If ultimate speed isn’t your thing, and let’s face it, only those with a track nearby and enough time and money to rent it out for hot laps can take advantage without putting their license and new Cayenne Coupé Turbo in jeopardy, Porsche makes a less potent Cayenne Coupé available with an identical 335 horsepower turbocharged 3.0-litre V6 to the regular base Cayenne. This is where the new Audi Q8 fits into the scheme of things too, in case you were wondering, not to mention most of the above SUV coupes in their less formidable trims.
The turbocharged 3.0-litre V6 engine makes a healthy 335 horsepower and 332 lb-ft of torque, which is good enough for a 6.0-second sprint from zero to 100km/h in standard guise or 5.9 seconds when upgraded with one of its lightweight sports packages. The Sport Chrono Package, incidentally, is standard equipment with the Cayenne Coupé, which brings up an interesting point. When the regular base Cayenne is upfitted with its Sport Chrono Package, Porsche estimates its sprint time to 100km/h as 5.9 seconds, which strangely makes it 0.1 seconds faster to 100km/h than the new Cayenne Coupé. Additionally, the base Cayenne’s terminal velocity is 2 km/h faster at 245 km/h, the entry-level Cayenne Coupé’s only capable of 243 km/h. Are we making a mountain out a mole hill? Of course we are, but splitting such hairs is par for the course when it comes to this high-end, super-performance SUV arena, so we have every right to.
Back to standard equipment, the new Cayenne Coupé also gets speed-sensitive Power Steering Plus, Porsche Active Suspension Management (PASM), plus a set of 20-inch alloy rims, all of which will cause you to spend more when purchasing a regular Cayenne.
Now that we’re talking money, the new 2020 Cayenne Coupé will be available from just $86,400 when it goes on sale later this year, while the significantly quicker Cayenne Coupé Turbo will start at $148,000, plus freight and fees of course.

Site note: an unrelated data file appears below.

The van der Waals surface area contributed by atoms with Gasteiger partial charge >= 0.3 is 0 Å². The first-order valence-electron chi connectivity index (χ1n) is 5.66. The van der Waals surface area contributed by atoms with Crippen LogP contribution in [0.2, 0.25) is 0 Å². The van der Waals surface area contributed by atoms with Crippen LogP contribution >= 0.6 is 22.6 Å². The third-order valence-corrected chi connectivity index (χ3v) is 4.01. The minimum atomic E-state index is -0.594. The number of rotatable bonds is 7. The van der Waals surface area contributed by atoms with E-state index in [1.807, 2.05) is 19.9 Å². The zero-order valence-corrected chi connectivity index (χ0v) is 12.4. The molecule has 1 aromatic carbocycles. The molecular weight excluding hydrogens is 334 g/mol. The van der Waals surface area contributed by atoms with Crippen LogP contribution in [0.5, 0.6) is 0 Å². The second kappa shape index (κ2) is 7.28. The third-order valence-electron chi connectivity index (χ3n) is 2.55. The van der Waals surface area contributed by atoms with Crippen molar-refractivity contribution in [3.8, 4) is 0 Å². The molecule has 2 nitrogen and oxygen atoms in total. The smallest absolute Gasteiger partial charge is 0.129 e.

In its transformation from regular SUV to coupe, the new model also gets eight-way powered sport seats with beefier side bolsters, while passengers in back sit on cushions lowered by 30 mm (1.18 inches), allowing additional headroom to compensate for the lower rear roofline.
The Cayenne Coupé’s tapering roof negatively affects its load hauling ability too, but to be fair it’s only down by 145 litres (5.1 cubic feet) when compared to the normally sized Cayenne. To that end the base Coupé can manage up to 625 litres (22.0 cu ft) of gear behind its rear seats, whereas the bigger model is good for 770 litres (27.2 cu ft). When dropping the 40/20/40 split-folding rear row, luggage capacity increases to 1,540 litres (54.4 cu ft) compared to 1,710 litres (60.4 cu ft) in the regular Cayenne, which is a difference of only 170.0 litres (6.0 cu ft). Therefore, while not as practical as the regular Cayenne, the new Coupé should be just fine for those moving up from a sport coupe or sedan.
On that note, those considering moving over to the Cayenne Coupé from a second-generation Panamera will appreciate an extra 125 litres (4.4 cu ft) of cargo room when comparing base trims, while owners of the Panamera Sport Turismo will benefit by 105 litres (3.7 cu ft) of extra cargo volume.
Also important to note, the Cayenne Turbo Coupé’s cargo hold is 25 litres (0.9 litres) smaller than the base Cayenne Coupé at just 600 litres (21.2 cu ft) when the rear seats are in use, or by 30 litres (1.0 cu-ft) to 1,510 litres (53.3 cu ft) when they’re laid flat.
The all-new 2020 Cayenne Coupé will arrive across Canada this fall, but is available to preorder from your local Porsche retailer now.